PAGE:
Hot Tubs and Pools

Pools & Spas

  1. If you have a swimming pool or spa, you’ll have higher than average energy bills. That’s because pools and spas cost a significant amount to operate. An electric spa can use approximately 90 kilowatt hours to warm up (from 70°F to 100°F) and almost 5 kilowatt hours per hour for the pump motor and another 2 kilowatt hours per hour for the pool cleaner.
  2. Use the optimal temperature settings — A sufficient temperature for spas is 102°F or lower. Higher temperature water can be a safety hazard and cost you a lot more money to maintain that temperature. Check on the accuracy of your pool or spa thermostat. An inaccurate thermostat can increase consumption needlessly.
  3. Consider a timer — A timer gives you day-to-day, automatic control of your filter and heater which will reduce your operating costs.
  4. Do not over-filter — Filtering is a major cost of owning a pool or spa. The average spa requires a minimum of one hour of filtering a day — just enough to maintain water clarity. An average swimming pool often requires approximately 4 to 5 hours of filtering each day in the summer. Generally, one complete water exchange every 24 hours will provide adequate filtering. If you use a pool maintenance service, ask about reducing the hours of filtration. For extra savings, when you replace your filter pump motor consider purchasing an energy efficient model.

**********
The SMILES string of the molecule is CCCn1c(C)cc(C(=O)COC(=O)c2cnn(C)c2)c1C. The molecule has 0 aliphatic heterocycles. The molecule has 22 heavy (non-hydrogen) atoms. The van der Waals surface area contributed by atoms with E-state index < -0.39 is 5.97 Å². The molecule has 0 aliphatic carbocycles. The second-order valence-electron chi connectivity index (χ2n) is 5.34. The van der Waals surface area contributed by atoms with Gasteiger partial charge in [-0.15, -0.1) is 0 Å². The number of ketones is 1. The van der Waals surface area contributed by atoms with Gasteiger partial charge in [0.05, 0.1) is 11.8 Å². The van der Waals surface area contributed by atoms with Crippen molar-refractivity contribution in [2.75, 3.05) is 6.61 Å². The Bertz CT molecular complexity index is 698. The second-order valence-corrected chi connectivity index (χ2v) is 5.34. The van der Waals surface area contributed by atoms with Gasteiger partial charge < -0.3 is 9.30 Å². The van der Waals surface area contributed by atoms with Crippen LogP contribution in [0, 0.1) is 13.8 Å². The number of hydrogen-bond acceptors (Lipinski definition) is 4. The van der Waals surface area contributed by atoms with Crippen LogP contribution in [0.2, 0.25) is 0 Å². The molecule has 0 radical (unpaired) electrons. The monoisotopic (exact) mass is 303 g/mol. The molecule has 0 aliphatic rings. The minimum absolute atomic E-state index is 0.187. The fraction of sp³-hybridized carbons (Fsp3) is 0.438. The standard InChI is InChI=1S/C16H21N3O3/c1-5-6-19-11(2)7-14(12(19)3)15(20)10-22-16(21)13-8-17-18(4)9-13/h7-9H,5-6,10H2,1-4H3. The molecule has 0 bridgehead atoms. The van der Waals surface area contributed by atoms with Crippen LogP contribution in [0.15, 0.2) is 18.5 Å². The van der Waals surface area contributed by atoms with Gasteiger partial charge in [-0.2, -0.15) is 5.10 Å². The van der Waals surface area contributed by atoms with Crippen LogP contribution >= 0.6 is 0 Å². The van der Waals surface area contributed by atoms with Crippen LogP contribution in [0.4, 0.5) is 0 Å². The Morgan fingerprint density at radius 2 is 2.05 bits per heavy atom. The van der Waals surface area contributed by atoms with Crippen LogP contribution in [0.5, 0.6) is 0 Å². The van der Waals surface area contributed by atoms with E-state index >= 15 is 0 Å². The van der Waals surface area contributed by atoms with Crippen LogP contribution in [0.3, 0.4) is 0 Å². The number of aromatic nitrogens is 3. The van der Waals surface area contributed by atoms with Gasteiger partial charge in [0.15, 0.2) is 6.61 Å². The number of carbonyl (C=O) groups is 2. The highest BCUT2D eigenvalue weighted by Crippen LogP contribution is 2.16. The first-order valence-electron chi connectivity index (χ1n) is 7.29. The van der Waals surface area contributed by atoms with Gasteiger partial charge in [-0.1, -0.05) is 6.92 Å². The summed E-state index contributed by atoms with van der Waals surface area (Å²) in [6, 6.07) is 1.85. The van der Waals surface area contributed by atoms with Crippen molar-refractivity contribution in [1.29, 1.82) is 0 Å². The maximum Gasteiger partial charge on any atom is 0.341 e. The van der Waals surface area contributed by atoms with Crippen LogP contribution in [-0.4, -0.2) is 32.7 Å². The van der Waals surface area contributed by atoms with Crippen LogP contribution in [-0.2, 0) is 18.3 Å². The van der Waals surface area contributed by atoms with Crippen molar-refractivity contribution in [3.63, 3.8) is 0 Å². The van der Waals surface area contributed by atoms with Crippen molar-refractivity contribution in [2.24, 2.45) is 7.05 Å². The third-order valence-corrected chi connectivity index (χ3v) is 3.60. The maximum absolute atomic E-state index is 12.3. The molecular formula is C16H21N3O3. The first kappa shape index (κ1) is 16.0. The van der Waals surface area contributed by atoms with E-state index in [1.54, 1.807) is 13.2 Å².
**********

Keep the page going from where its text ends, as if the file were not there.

5. Protect your pool or spa — Wind has the same effect on your pool or spa as blowing on hot soup. It will cool it off and increase evaporation. Well-trimmed hedges, trees and shrubs, gazebos, and fencing can all provide a nice windbreak.
  6. Invest in a pool or spa cover — You can save as much as 90% of your summer pool heating costs by using a solar cover. Not only does it help minimize nighttime heat loss (up to 5°F), but it will also prevent chemical loss and water evaporation (hundreds of gallons per month). When shopping for a cover keep these features in mind: durability, price, warranty, transparency of material, insulation values, and safety.
  7. Go solar — Solar pool heating systems are especially effective during the summer months and can back up a regular pool heater in the spring and fall. A solar pool heating system can be a significant investment, so make sure the savings have a pay back period of less than or equal to the useful life of the equipment.
  8. Turn off those bubbles — The device that adds bubbles to your spa uses up to 4 kilowatt hours per hour to operate. Bubbles may be soothing, but they cool down the water, making the heater run longer to keep the water warm.